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Digitalisation of education extends far beyond technological aspects and must be addressed with a strong pedagogical approach. CSC is pleased to note that one of the aims of the Recommendation is indeed to create guidelines for digital pedagogy. The starting point of these guidelines must be learner-centricity. This entails that education systems allow for building individual learning paths and that learners receive the necessary guidance for creating their own paths, preferably supported by their personal learning data.

Data can play a big part in digitalisation of education, both at the level of individual learners and that of education providers and systems. Learning data analysis allows for assessing learning results and suggesting the most suitable learning methods and paths for each learner and also improvements at institutional and/or system level. In some cases, data can also be used as an educational resource.

While increased utilisation of data can bring major improvements to the functioning of education providers and systems as well as individual learning results, it is crucial to ensure that data use is controlled and ethical, paying due attention to privacy and data protection. Students must always have the right to determine how their data is used, according to the MyData principles (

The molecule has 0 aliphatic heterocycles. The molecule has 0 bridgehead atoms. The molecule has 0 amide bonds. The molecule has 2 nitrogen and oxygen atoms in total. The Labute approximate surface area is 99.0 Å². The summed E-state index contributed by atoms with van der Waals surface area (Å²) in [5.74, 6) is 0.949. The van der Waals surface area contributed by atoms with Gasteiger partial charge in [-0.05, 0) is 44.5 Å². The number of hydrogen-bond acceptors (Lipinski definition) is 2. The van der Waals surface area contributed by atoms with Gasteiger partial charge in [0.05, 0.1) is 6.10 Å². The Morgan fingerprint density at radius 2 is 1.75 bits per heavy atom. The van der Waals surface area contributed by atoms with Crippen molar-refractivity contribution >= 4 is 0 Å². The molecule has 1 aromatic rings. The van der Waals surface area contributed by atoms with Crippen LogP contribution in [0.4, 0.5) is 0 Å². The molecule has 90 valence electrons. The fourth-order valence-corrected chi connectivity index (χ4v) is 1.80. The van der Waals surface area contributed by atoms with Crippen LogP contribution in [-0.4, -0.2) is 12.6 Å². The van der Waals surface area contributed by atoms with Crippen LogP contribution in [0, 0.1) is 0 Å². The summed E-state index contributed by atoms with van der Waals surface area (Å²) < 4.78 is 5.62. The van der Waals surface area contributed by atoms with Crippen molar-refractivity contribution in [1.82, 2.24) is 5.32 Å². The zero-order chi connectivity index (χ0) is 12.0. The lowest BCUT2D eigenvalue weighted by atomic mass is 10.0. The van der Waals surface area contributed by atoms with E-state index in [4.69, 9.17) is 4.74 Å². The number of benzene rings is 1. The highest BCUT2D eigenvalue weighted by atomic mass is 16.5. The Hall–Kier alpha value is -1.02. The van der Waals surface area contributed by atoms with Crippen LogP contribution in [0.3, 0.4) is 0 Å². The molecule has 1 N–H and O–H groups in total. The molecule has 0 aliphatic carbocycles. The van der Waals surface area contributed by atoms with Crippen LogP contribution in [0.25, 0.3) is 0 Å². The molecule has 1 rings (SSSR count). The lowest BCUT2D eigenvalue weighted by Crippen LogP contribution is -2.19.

An obvious cornerstone of digital pedagogy are teachers and educators who must be able to navigate the digital world and feel comfortable with using digital solutions in teaching. Education professionals must be offered opportunities and rewarded for updating their competences in digital pedagogy in a continuous manner as a part of their professional growth. There must also be opportunities for mutual learning and sharing of best practices among teachers and education providers, both nationally and internationally.

Strong digital pedagogy must be paired with the necessary technical solutions, i.e. tools, platforms and materials for digital teaching and learning as well as related user support. The solutions must be developed in good cooperation across all levels and fields of education in order to ensure their interoperability and thereby pave the way for the creation of a seamless path of digital services for lifelong learning and cross-border mobility.

Due attention must be paid to the quality and availability of open educational resources. The resources must be diverse and interactive, and they must support learning of theoretical and practical skills alike. Licensing systems must be designed so that learners’ access to learning resources will not be restricted in a way that hampers lifelong learning.

Other issues that must be addressed when creating digital learning opportunities include remote assessment and recognition of competences as well as remote identification of learners. These require safe, reliable and user-friendly digital solutions that are capable of preventing counterfeiting and preferably allow for cross-border use.